Philippine police ‘dumping bodies’ of drug war victims
Local fishermen tell Al Jazeera they have been hired by authorities to dispose of bodies as ‘trash’ in the Manila Bay.
Fishermen in the Philippines have revealed that they have been dumping bodies of drug suspects, killed as part of the country’s so-called war on drugs, on the orders of the police.
The bodies, called “trash” by authorities, have been thrown on the sides of highways and in Manila Bay over the past year.
“Police are the ones coming to my house ordering me to take out trash,” said Manuel, a local fisherman who has personally disposed of 20 bodies.
“We usually throw them out in Manila Bay,” he told Al Jazeera. “Sometimes we put weights on it, so it doesn’t float up.”
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Al Jazeera’s Yaara Bou Melhem, reporting from the capital Manila, verified the identity of one of the dumped corpses, who was known to police as a drug dealer.
“Once, I saw the body of a friend,” said Manuel. “I’m scared and wonder if I could be next.”
Manuel said he does not trust the authorities “who are playing both sides of the drugs war”.
Thousands of people have died since President Rodrigo Duterte took office last year and ordered an unprecedented crackdown on drug-related crimes that has drawn global criticism and allegations of widespread human rights abuses.
“You drug pushers, hold-up men and do-nothings, you better go out,” he said during the election campaign last year. “Because I’d kill you. I’ll dump all of you into Manila Bay, and fatten all the fish there.”
Critics say the president has unleashed a campaign of mass murder by police and unknown assailants on the nation’s most vulnerable.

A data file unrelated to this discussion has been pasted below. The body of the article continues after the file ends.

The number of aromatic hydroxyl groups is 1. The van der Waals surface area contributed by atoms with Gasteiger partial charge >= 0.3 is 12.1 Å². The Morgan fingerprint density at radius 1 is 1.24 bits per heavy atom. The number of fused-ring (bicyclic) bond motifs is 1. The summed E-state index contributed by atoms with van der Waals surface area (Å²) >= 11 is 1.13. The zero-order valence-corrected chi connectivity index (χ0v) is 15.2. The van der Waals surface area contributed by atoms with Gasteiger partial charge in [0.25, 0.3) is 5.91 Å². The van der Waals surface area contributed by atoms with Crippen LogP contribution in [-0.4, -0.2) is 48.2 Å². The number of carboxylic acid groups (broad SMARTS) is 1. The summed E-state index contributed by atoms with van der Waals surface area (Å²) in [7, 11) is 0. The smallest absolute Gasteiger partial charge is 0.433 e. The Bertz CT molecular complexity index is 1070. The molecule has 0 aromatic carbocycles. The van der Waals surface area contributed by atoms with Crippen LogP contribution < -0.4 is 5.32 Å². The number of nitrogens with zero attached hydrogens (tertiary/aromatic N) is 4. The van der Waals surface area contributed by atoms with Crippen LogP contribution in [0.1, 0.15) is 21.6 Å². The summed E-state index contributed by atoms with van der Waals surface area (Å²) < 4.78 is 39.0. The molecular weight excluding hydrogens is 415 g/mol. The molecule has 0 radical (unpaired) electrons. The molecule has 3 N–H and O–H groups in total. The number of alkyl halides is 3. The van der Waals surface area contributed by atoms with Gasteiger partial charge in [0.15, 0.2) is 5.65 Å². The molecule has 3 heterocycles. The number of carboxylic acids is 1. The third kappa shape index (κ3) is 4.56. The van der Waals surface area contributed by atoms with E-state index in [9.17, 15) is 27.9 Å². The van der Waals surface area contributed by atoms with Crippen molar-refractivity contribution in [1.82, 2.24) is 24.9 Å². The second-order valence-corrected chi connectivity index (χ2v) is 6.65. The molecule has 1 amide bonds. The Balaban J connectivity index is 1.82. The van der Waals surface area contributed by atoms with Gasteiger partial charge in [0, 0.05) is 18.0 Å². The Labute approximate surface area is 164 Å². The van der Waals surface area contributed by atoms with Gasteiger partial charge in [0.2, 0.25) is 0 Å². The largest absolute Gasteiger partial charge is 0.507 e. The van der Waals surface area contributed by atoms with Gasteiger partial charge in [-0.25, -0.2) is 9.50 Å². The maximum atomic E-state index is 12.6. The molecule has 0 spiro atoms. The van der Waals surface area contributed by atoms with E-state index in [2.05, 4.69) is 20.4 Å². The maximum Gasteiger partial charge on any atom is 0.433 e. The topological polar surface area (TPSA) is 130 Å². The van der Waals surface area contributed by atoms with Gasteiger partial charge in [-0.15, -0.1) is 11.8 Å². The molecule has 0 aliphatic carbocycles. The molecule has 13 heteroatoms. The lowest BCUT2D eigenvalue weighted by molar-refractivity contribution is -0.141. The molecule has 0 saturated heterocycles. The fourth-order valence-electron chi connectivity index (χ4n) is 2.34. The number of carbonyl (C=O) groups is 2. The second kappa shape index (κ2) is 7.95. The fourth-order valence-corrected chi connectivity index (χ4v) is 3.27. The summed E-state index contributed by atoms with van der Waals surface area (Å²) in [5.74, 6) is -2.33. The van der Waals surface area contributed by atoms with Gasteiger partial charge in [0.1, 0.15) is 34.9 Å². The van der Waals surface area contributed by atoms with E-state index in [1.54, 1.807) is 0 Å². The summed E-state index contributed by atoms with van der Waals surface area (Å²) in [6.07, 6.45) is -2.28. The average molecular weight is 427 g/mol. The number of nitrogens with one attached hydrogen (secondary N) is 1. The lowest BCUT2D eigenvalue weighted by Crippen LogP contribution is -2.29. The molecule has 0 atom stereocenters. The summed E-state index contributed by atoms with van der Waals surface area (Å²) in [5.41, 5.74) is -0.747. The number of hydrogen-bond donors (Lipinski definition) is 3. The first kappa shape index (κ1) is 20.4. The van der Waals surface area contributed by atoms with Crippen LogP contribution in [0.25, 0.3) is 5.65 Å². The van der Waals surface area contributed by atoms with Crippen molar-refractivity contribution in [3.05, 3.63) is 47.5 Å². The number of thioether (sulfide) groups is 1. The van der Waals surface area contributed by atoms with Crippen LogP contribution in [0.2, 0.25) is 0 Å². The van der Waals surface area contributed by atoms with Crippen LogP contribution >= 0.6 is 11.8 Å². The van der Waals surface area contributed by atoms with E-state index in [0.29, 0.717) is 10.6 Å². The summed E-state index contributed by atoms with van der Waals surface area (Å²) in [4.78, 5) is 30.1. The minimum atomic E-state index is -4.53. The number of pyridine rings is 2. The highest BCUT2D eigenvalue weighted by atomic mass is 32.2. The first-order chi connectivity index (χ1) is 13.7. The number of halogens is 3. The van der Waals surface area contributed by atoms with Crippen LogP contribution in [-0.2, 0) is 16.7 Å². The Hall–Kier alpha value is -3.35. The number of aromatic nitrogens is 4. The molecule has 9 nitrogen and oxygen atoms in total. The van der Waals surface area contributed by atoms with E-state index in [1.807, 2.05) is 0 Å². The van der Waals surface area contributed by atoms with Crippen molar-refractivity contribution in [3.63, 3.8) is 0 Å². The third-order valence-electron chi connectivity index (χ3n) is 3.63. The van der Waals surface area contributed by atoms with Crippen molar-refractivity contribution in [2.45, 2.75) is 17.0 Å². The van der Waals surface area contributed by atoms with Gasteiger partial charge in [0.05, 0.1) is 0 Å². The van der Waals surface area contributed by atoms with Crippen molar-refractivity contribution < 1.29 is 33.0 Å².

Police have reported killing some 3,200 people in anti-drug operations, while thousands of unlawful killings remain unexplained.
Human rights organisations cast doubt over the police reporting, saying more than 7,000 people have been killed in connection to the drug war.
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“Before February 2017, they actually had a higher number, and they decided to lower it April and May which didn’t make sense for us,” said Wilnor Papa, a human rights officer at Amnesty International.
“Is it because the world is watching, is it because people are saying there are too many deaths? As far as we’re concerned it’s not just the numbers, but for us, one death is a death too many,” he told Al Jazeera.
Philippine police, who vowed to continue their crackdown on drugs, said they would investigate the alleged dumping of bodies.
“If it’s true, we will work on it,” police spokesperson Diornardo Carlos told Al Jazeera. “We will not allow any member of the organisation, the police organisation, to continue these wrongdoings.
“There [have been] three focus [points] in the campaign from day one – drugs, criminality and corruption – which we are [tackling] through our internal cleansing process.”